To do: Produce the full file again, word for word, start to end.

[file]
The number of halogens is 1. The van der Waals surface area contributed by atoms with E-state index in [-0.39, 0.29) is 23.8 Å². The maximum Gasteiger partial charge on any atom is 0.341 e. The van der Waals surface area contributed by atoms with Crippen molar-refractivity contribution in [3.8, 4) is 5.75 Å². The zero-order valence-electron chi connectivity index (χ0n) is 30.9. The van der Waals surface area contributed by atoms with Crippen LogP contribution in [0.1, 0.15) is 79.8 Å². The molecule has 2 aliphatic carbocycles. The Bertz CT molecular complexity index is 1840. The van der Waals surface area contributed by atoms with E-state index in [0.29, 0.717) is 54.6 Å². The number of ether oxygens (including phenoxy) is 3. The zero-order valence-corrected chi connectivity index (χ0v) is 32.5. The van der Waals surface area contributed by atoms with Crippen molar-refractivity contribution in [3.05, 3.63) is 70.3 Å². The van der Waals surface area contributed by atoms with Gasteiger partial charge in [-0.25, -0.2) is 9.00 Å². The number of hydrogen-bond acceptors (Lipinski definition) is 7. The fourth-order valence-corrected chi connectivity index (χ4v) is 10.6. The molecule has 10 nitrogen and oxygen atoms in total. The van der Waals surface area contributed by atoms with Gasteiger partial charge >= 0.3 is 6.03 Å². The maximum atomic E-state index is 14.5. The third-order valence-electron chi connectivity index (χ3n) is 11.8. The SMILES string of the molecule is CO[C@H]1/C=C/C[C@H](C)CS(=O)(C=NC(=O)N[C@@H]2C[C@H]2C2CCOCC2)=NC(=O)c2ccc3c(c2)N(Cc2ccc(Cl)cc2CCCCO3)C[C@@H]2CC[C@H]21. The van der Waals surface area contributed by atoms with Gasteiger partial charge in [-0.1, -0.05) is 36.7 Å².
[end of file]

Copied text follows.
The number of halogens is 1. The van der Waals surface area contributed by atoms with E-state index in [-0.39, 0.29) is 23.8 Å². The maximum Gasteiger partial charge on any atom is 0.341 e. The van der Waals surface area contributed by atoms with Crippen molar-refractivity contribution in [3.8, 4) is 5.75 Å². The zero-order valence-electron chi connectivity index (χ0n) is 30.9. The van der Waals surface area contributed by atoms with Crippen LogP contribution in [0.1, 0.15) is 79.8 Å². The molecule has 2 aliphatic carbocycles. The Bertz CT molecular complexity index is 1840. The van der Waals surface area contributed by atoms with E-state index in [0.29, 0.717) is 54.6 Å². The number of ether oxygens (including phenoxy) is 3. The zero-order valence-corrected chi connectivity index (χ0v) is 32.5. The van der Waals surface area contributed by atoms with Crippen molar-refractivity contribution in [3.05, 3.63) is 70.3 Å². The van der Waals surface area contributed by atoms with Gasteiger partial charge in [-0.25, -0.2) is 9.00 Å². The number of hydrogen-bond acceptors (Lipinski definition) is 7. The fourth-order valence-corrected chi connectivity index (χ4v) is 10.6. The molecule has 10 nitrogen and oxygen atoms in total. The van der Waals surface area contributed by atoms with Gasteiger partial charge >= 0.3 is 6.03 Å². The maximum atomic E-state index is 14.5. The third-order valence-electron chi connectivity index (χ3n) is 11.8. The SMILES string of the molecule is CO[C@H]1/C=C/C[C@H](C)CS(=O)(C=NC(=O)N[C@@H]2C[C@H]2C2CCOCC2)=NC(=O)c2ccc3c(c2)N(Cc2ccc(Cl)cc2CCCCO3)C[C@@H]2CC[C@H]21. The van der Waals surface area contributed by atoms with Gasteiger partial charge in [-0.1, -0.05) is 36.7 Å².